The third meeting of the Publius Society took place at 8PM Sunday at the Alexander Hamilton Institute. After dessert and coffee, AHI Co-founder James Bradfield, Professor of Economics at Hamilton College, spoke on property rights and the use and abuse of eminent domain.  Bradfield relied on the use of principles of economics to develop criteria for a defensible use by government of eminent domain to take private property.  If a proper function of government is to promote the ‘pursuit of happiness,’ he maintained, the evaluation of a government’s ‘taking’ of private property must rest on one’s definition of justice. He then proceeded to describe ‘restorative justice’ and ‘distributive justice’ as definitions, before settling on Judge Richard Posner’s suggestion that economic efficiency should be the operative definition of justice.

Economic efficiency is a criterion of an allocation of resources in which there are no further opportunities for mutually beneficial exchanges. This definition of justice implies that a government should limit its participation in the economy to those situations in which the government can mitigate a failure of the market system to create an efficient allocation of resources. A ‘taking’ is, of course, one kind of governmental participation. Professor Bradfield described several situations in which a government’s ‘taking’ would be justified, and other situations in which a ‘taking’ would not be justified.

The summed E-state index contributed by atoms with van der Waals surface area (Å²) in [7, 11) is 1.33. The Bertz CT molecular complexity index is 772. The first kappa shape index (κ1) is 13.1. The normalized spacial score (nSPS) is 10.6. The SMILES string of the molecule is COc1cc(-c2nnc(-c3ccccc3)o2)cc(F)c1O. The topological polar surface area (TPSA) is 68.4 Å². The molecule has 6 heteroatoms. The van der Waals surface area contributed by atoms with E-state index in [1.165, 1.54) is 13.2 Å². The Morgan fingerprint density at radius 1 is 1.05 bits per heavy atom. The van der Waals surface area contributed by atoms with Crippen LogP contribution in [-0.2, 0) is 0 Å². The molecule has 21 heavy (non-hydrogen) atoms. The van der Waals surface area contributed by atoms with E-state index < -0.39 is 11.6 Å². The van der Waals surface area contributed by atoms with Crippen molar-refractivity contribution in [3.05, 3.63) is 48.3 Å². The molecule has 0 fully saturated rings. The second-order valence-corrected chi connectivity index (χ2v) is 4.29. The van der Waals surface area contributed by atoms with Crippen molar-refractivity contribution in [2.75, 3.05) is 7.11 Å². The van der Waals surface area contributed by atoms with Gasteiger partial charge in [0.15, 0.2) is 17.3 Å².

Using Professor Bradfield’s presentation as a context, Members of the Publius Society discussed the economic and the juristic aspects of ‘takings’ at some length. Informal discussions continued over coffee and dessert. Several questions related to the controversial case Kelo v New London.

Professor Bradfield’s talk marks a proper interface between the AHI’s first year of thematic programming (on the meaning of freedom) and its second year (property rights).  The Hamilton College Republican Club will be sponsoring this semester the appearance of Carla Main, author ofBulldozed, a blistering account of the abuse of eminent domain in the community of Freeport Texas.  Stay tuned for additional information about her appearance.

You can find relevant readings on the issue at the Publius blog. The Publius Society is a remarkably diverse set of students with a shared interest in civil discussion about important issues. Students and faculty meet at the AHI’s headquarters as citizens and value the participation of informed persons from different disciplines, political persuasions, and walks of life.

The historic headquarters of the AHI now provides a venue for multiple scholarly organizations: Some organized by students; some organized by the AHI’s founders.